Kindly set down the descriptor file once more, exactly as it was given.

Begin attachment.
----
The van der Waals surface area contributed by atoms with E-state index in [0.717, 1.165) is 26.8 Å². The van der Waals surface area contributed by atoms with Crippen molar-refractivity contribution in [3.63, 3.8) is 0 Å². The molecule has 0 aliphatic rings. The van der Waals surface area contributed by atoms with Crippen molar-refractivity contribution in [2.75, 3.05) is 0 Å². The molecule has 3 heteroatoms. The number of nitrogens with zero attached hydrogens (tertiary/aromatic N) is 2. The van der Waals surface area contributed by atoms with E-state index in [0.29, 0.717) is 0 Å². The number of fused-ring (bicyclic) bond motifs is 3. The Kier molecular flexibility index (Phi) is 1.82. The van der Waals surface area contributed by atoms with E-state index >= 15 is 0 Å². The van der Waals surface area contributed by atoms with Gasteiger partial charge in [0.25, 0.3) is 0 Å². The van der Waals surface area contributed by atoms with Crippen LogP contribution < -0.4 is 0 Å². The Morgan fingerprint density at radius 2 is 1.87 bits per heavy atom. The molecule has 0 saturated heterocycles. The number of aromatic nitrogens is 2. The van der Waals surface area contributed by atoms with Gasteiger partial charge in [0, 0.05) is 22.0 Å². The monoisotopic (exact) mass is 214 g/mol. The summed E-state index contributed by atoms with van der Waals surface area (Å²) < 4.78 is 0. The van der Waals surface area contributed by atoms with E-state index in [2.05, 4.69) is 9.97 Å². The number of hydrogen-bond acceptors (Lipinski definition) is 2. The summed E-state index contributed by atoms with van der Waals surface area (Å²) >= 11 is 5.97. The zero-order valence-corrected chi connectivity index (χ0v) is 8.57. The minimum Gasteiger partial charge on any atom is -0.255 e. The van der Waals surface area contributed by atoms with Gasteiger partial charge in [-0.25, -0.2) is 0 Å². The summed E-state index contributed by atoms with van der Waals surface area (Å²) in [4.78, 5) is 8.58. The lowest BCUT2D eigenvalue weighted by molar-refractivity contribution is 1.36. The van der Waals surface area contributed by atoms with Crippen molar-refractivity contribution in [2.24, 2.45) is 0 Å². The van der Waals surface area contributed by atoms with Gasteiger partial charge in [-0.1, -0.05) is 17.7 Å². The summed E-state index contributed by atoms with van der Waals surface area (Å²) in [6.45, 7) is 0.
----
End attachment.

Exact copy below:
The van der Waals surface area contributed by atoms with E-state index in [0.717, 1.165) is 26.8 Å². The van der Waals surface area contributed by atoms with Crippen molar-refractivity contribution in [3.63, 3.8) is 0 Å². The molecule has 0 aliphatic rings. The van der Waals surface area contributed by atoms with Crippen molar-refractivity contribution in [2.75, 3.05) is 0 Å². The molecule has 3 heteroatoms. The number of nitrogens with zero attached hydrogens (tertiary/aromatic N) is 2. The van der Waals surface area contributed by atoms with E-state index in [0.29, 0.717) is 0 Å². The number of fused-ring (bicyclic) bond motifs is 3. The Kier molecular flexibility index (Phi) is 1.82. The van der Waals surface area contributed by atoms with E-state index >= 15 is 0 Å². The van der Waals surface area contributed by atoms with Gasteiger partial charge in [0.25, 0.3) is 0 Å². The van der Waals surface area contributed by atoms with Crippen LogP contribution < -0.4 is 0 Å². The Morgan fingerprint density at radius 2 is 1.87 bits per heavy atom. The molecule has 0 saturated heterocycles. The number of aromatic nitrogens is 2. The van der Waals surface area contributed by atoms with Gasteiger partial charge in [0, 0.05) is 22.0 Å². The monoisotopic (exact) mass is 214 g/mol. The summed E-state index contributed by atoms with van der Waals surface area (Å²) < 4.78 is 0. The van der Waals surface area contributed by atoms with E-state index in [2.05, 4.69) is 9.97 Å². The number of hydrogen-bond acceptors (Lipinski definition) is 2. The summed E-state index contributed by atoms with van der Waals surface area (Å²) >= 11 is 5.97. The zero-order valence-corrected chi connectivity index (χ0v) is 8.57. The minimum Gasteiger partial charge on any atom is -0.255 e. The van der Waals surface area contributed by atoms with Gasteiger partial charge in [-0.25, -0.2) is 0 Å². The summed E-state index contributed by atoms with van der Waals surface area (Å²) in [4.78, 5) is 8.58. The lowest BCUT2D eigenvalue weighted by molar-refractivity contribution is 1.36. The van der Waals surface area contributed by atoms with Crippen molar-refractivity contribution in [2.24, 2.45) is 0 Å². The van der Waals surface area contributed by atoms with Gasteiger partial charge in [-0.1, -0.05) is 17.7 Å². The summed E-state index contributed by atoms with van der Waals surface area (Å²) in [6.45, 7) is 0.